I remember the moment I decided to become a feminist, in college, in 1989. I was sitting by a window in a class called “Music, Poetry and Ideas” taught by a feminist music professor. I knew her mainly as “pro-choice” because I was actively pro-life. As she spoke about the prevalence of husbands abusing wives, young men mistreating girlfriends, I felt deeply moved in a way that only a 20-year old can. I made a conscious decision to become a feminist and take the baggage with the term, which for me included being misunderstood on the issue of abortion and misunderstood by my evangelical community. But when I said “yes” to “feminist,” I said yes to women, to the never-ending discomfort of intentionally making myself aware of injustice against women, and to being sometimes stereotyped. I never expected to be in a majority.

Yet, in a sense, I now am. Another bit of happy news from that poll is that, thanks to feminists, 81% of those surveyed have a new normal when it comes to women–they expect equal rights in all spheres. In a CBS poll from 2009, 77% of women said their opportunities are greater than their mothers’ were, and they credit the women’s movement with that. In fact, 69% said the women’s movement “had improved their lives.” This is remarkable in that, in 1983, only 25% of women said the same.

The women’s movement was and is made of feminist activists. That brilliant 14-year old girl I mentioned in the first paragraph notes that a changing feminism flourishes among the Millennial generation. For example, her high school supports a Young Feminist Club and hosted a SlutWalk. (If you need to understand why feminists feel angry, read the SlutWalk link, an article by a man who walked with his boys.) Though she says that for her the term “feminist” is inconsequential compared to the ideology, for me, the word can be embraced by all who know there is still a lot to be pro-actively compassionate and angry about.

For just one example, the soil of the Internet has unearthed a new men’s movement (Men’s Rights Activists) that is not only about men’s rights, but is often actively misogynist. Woman-hate has in fact become so mainstream that Facebook didn’t object to ads promoting rape and violence against women until companies began removing their own ads in protest. And this is with Sheryl Sandberg in charge.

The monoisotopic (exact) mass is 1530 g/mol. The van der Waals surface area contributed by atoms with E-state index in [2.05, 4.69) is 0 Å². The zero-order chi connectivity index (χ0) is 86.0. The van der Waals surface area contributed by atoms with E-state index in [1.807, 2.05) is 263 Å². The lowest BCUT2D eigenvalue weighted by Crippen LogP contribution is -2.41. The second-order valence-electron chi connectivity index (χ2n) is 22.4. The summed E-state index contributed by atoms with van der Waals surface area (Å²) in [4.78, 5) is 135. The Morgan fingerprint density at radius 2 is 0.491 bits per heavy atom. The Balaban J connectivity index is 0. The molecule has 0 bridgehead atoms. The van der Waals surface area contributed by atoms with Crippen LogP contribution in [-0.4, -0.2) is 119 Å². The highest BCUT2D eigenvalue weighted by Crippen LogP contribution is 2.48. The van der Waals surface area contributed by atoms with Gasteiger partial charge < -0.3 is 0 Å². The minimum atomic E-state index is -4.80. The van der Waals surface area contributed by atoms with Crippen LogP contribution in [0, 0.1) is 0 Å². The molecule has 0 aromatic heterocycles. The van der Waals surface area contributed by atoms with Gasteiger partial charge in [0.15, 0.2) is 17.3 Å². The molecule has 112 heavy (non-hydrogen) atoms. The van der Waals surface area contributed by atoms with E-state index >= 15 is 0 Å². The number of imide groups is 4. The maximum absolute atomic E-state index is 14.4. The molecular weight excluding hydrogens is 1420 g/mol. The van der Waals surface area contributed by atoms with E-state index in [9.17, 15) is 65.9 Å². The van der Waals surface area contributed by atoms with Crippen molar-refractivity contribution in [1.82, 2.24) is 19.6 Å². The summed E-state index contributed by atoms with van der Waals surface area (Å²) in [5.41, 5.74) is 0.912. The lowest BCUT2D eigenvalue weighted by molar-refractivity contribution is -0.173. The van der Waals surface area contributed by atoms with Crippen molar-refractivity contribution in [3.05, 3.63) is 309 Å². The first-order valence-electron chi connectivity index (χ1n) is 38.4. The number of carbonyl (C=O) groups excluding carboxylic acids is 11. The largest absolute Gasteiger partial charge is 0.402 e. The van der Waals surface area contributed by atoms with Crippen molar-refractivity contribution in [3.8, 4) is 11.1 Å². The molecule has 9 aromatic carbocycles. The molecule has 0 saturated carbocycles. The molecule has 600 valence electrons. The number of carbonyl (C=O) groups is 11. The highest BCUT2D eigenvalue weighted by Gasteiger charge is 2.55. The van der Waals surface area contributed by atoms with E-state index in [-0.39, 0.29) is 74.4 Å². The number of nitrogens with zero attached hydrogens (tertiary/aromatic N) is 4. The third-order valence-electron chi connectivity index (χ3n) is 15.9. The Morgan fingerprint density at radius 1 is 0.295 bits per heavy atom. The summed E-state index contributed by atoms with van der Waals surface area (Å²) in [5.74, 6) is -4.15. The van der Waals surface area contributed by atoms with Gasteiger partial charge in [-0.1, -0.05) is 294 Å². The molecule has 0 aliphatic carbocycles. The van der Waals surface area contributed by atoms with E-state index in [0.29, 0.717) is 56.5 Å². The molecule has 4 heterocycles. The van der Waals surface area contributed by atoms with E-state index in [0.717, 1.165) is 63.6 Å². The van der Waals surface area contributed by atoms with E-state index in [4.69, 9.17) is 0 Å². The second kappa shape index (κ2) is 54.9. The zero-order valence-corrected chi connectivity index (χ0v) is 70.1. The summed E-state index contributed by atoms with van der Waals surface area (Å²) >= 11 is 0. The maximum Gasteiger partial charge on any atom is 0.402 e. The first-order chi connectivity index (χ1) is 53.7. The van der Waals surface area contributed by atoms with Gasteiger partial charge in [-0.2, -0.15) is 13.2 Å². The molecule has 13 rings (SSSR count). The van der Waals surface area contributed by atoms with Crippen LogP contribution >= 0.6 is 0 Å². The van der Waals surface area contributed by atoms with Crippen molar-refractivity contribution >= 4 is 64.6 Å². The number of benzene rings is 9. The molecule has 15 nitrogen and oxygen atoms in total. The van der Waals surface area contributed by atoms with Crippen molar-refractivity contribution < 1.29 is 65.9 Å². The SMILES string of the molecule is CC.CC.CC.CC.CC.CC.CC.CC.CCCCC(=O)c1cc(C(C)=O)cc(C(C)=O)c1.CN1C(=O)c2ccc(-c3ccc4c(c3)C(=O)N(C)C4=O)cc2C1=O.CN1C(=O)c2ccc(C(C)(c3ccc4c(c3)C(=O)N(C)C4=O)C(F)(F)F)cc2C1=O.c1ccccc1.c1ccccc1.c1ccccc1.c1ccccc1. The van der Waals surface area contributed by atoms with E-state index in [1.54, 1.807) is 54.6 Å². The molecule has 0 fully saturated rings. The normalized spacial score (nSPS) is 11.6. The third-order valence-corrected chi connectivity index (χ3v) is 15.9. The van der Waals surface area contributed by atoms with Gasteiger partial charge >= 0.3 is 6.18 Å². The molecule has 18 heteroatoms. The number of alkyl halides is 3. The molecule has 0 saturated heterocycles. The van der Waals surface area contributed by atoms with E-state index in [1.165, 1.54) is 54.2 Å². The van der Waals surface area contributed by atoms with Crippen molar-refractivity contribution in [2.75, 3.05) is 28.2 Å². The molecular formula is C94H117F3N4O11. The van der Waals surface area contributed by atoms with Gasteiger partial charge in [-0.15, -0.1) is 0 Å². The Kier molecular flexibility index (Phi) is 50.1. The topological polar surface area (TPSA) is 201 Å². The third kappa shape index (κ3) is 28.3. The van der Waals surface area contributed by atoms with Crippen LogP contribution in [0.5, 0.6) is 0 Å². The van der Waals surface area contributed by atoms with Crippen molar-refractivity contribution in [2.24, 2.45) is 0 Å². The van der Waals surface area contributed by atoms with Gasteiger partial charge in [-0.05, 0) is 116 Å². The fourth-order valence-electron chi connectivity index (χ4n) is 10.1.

As Anne G. notes, even within the feminist movement itself, we need women’s voices speaking out, because there are ways to be more inclusive, ways to empower the women who are least likely to be heard, kinder ways to speak to each other. It’s okay for women to notice injustice, be angry about it, and voice it. It is the time-honored role of the prophetess or prophet to speak truth to power, or from places of power.

We need feminist men’s voices, too, as they are still more likely to actually be heard. We respect and honor a male feminist; they surprise and delight us; and they are out there doing the work, too.

Let’s keep the “feminist” label if we can wear it proudly, with an understanding of its amazing history—one that most of us appreciate. Being known as a feminist predictably means being misunderstood, marginalized or even despised, by some men and institutions that do not want the balance of power to change too much. And also, sadly, by some of the women who have benefited from the women’s movement.

That very resistance to us is why society still needs our unrelenting, prophetic—and righteously angry—feminist voices.

What do you think? Do you call yourself a feminist? Why or why not?